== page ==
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Trauma Informed Leadership: The Anti-Dote to Quiet Quitting

Fix Quiet Quitting - Scott Hackman Ventures

In our latest webinar, we had the pleasure of working with Carly Bergy from Lark Voice and Speech Services to provide her expertise around trauma-informed leadership. Carly’s tools and insights are incredibly relevant for leaders in any industry as the workplace phenomenon “quiet quitting” is on the rise.  It refers to employees who put no more effort into their jobs than necessary.

Carly asserts that the anti-dote to quiet quitting is trauma-informed leadership, which offers a kind, courageous, and compassionate response to this phenomenon. When leaders understand the trauma and challenges of the workforce, they are more equipped to lead with the agility, skill, and mindset that employees are drawn to and that results in sustainable growth.

What is trauma? Who does it impact?

Trauma is a deeply distressing or disturbing experience (Merriam-Webster, 2022). Prolonged, chronic stress over time can also lead to trauma.

That means there’s a good chance someone on your team has been impacted by trauma.

A general population survey conducted in 24 countries showed that more than 70 percent of respondents experienced a traumatic event, and 30.5 percent had experienced four or more events. Covid 19 has only intensified the alarming trend.  

Why is Trauma Informed Leadership Important?

Many employees are feeling the impact of prolonged stress because of the pandemic.  A common response from managers is do this on your own time, separate personal life from work.   

Here’s what we’d like you to know: you don’t need to dig into people’s trauma or come up with solutions on your own. Nor do you need to provide sympathy. Instead, here are some tips for guiding employees through trauma or stress:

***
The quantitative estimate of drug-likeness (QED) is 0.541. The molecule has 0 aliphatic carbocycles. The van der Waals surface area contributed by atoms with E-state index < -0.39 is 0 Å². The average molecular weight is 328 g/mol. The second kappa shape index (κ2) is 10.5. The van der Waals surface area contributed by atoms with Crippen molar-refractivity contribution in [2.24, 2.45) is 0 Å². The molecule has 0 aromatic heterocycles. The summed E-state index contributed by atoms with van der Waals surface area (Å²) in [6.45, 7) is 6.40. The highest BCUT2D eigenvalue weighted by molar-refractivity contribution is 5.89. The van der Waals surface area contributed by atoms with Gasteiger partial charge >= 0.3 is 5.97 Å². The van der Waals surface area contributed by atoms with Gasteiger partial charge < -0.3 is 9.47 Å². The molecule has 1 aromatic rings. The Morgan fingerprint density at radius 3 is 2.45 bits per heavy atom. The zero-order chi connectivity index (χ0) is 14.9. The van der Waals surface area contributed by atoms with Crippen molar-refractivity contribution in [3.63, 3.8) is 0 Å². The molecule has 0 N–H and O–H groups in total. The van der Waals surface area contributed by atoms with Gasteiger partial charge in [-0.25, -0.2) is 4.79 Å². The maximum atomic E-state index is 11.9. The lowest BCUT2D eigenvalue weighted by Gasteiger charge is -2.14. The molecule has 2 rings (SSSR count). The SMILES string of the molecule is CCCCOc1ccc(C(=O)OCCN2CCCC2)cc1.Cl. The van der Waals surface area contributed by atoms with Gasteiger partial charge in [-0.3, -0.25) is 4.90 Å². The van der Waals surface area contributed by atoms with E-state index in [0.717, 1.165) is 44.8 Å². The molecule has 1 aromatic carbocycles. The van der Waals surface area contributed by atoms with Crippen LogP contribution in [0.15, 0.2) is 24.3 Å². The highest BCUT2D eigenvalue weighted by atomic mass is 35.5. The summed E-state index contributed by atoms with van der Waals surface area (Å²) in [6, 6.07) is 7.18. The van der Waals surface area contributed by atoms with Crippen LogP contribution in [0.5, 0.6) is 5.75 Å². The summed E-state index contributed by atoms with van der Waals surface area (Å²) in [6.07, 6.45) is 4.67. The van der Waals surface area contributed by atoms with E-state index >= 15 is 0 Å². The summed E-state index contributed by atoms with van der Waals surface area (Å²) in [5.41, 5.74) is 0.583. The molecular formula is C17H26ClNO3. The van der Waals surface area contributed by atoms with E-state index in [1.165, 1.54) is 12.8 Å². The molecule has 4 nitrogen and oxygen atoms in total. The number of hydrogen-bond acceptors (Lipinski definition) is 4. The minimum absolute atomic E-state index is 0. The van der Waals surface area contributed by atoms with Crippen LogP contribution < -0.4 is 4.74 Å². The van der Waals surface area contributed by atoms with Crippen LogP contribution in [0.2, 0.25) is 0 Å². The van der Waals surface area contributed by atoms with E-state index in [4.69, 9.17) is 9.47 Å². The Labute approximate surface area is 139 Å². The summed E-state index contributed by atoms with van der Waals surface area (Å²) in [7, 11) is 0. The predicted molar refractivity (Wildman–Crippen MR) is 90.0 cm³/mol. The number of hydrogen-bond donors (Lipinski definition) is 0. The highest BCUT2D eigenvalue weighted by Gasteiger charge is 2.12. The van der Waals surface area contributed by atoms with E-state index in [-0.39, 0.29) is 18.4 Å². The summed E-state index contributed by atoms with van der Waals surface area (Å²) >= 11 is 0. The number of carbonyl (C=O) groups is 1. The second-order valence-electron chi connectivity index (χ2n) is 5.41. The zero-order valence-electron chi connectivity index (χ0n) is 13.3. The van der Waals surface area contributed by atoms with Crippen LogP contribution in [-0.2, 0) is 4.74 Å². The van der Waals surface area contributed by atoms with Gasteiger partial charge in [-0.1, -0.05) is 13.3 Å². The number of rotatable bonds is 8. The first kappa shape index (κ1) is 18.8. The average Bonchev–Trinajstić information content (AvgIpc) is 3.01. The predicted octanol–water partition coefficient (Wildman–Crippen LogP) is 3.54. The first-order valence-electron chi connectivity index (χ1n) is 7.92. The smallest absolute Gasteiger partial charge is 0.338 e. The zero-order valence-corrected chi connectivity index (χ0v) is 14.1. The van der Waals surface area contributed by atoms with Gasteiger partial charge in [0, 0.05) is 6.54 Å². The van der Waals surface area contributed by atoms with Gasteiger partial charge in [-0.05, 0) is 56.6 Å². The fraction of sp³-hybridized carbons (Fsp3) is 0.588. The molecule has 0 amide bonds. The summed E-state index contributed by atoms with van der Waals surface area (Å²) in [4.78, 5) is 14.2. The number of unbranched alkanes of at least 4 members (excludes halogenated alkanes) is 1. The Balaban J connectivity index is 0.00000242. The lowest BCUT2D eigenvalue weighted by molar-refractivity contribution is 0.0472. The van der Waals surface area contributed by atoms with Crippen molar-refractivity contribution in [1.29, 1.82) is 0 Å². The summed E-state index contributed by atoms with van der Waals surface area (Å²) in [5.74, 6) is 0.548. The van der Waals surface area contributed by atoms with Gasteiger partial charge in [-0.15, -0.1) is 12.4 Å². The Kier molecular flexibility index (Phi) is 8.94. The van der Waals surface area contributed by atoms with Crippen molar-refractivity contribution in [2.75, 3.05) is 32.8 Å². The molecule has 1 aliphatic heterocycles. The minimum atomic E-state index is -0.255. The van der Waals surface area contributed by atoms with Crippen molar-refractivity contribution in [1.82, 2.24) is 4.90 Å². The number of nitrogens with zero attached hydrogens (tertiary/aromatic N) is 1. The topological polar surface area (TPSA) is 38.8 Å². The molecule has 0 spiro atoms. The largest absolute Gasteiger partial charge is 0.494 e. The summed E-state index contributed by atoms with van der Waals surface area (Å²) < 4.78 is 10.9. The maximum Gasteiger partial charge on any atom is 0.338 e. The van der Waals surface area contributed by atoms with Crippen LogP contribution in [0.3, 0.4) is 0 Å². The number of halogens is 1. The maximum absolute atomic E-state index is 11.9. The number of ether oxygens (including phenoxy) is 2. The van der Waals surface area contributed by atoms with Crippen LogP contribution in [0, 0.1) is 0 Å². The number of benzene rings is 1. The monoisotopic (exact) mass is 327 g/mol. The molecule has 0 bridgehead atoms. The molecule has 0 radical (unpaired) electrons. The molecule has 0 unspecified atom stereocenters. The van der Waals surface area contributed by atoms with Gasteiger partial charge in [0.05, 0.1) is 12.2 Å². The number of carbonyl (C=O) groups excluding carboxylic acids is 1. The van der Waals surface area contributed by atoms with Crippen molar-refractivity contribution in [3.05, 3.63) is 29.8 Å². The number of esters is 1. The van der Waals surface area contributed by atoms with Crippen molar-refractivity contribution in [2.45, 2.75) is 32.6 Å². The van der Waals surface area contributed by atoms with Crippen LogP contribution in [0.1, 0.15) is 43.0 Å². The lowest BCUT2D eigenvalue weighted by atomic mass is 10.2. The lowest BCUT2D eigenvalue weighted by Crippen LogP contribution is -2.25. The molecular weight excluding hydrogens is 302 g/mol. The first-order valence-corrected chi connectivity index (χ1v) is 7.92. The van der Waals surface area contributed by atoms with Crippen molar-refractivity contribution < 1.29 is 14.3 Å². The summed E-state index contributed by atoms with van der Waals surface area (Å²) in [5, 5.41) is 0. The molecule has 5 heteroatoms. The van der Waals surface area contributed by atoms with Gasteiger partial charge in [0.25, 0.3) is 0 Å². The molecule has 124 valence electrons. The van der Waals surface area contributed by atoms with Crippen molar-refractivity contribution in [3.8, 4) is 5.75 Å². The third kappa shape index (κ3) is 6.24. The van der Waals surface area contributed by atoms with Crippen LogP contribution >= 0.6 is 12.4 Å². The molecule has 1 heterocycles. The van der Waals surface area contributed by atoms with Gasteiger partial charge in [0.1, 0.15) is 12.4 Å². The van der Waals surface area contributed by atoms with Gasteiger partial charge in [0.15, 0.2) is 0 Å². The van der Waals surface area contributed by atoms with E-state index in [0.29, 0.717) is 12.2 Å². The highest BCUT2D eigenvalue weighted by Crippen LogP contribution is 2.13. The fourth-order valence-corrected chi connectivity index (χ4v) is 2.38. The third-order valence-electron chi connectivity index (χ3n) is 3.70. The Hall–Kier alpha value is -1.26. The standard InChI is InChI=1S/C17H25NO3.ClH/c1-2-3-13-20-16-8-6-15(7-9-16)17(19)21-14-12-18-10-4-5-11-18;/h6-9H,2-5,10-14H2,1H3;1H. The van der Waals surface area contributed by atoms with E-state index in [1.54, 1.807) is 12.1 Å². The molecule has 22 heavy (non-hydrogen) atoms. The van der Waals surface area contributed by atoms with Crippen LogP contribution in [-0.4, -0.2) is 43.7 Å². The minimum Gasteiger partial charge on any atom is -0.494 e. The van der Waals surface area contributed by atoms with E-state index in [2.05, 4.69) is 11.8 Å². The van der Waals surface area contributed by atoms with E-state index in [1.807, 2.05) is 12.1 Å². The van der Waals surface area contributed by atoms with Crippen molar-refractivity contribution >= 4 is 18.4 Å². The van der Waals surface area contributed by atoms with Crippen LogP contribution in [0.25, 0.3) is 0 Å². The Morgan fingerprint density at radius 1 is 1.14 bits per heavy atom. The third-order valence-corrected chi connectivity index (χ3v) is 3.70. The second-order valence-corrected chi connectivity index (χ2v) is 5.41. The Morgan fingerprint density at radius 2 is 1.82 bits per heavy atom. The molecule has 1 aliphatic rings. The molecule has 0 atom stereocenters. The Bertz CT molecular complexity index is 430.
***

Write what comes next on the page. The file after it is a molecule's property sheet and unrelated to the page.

• Acknowledge what employees are feeling.  Employees want to know they will be heard, so listen.
  • Support employees in getting help. Employees want to know they’ll be able to get the help they need, so guide them to resources. Leverage your HR resources for this.
  • Build trust. Employees want to know they will be treated fairly, so clearly communicate expectations with them.  

How can I practice trauma informed leadership skills?

Practice Empathy

Empathy is a powerful tool in that it helps people feel heard and understood.  Brené Brown defines empathy as follows: “Empathy is not relating to an experience. It’s relating to the emotions underpinning the experience.”  How might you feel in the employee’s shoes?

Develop Consent Skills

Consent skills are thinking of ways that employees can ‘opt in’ or ‘opt out’ of activities.  Some organizations have made it optional for employees to turn on their cameras for virtual meetings.  Others allow employees to opt out of meetings if their participation is not required.  Consider: what are some low-risk ways to provide options for employees?

When you develop consent skills and create options for employees, it increases their sense of autonomy and develops trust.

Practice Transparency

Transparency is being as clear as possible in your communication.  Many work environments are experiencing volatility and ambiguity, which typically means lots of frequent change.  Creating a communication strategy around those quick changes can help with transparency.  If job duties require flexibility in this way, employers should have set standards of how last-minute changes should be communicated.

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Free Psychological Safety Assessment Tool

According to a two-year Google study, Psychology Safety was found to be the most important, foundational component of high-performing teams. Creating a safe environment is also critical in trauma-informed leadership. This free tool will help you gauge the psychological safety on your team.

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Mindy Haas is a Leadership and Team Coach, certified through the International Coaching Federation (ICF). Her experiences of discovering meaningful work led her to the coaching profession. Meet Mindy.

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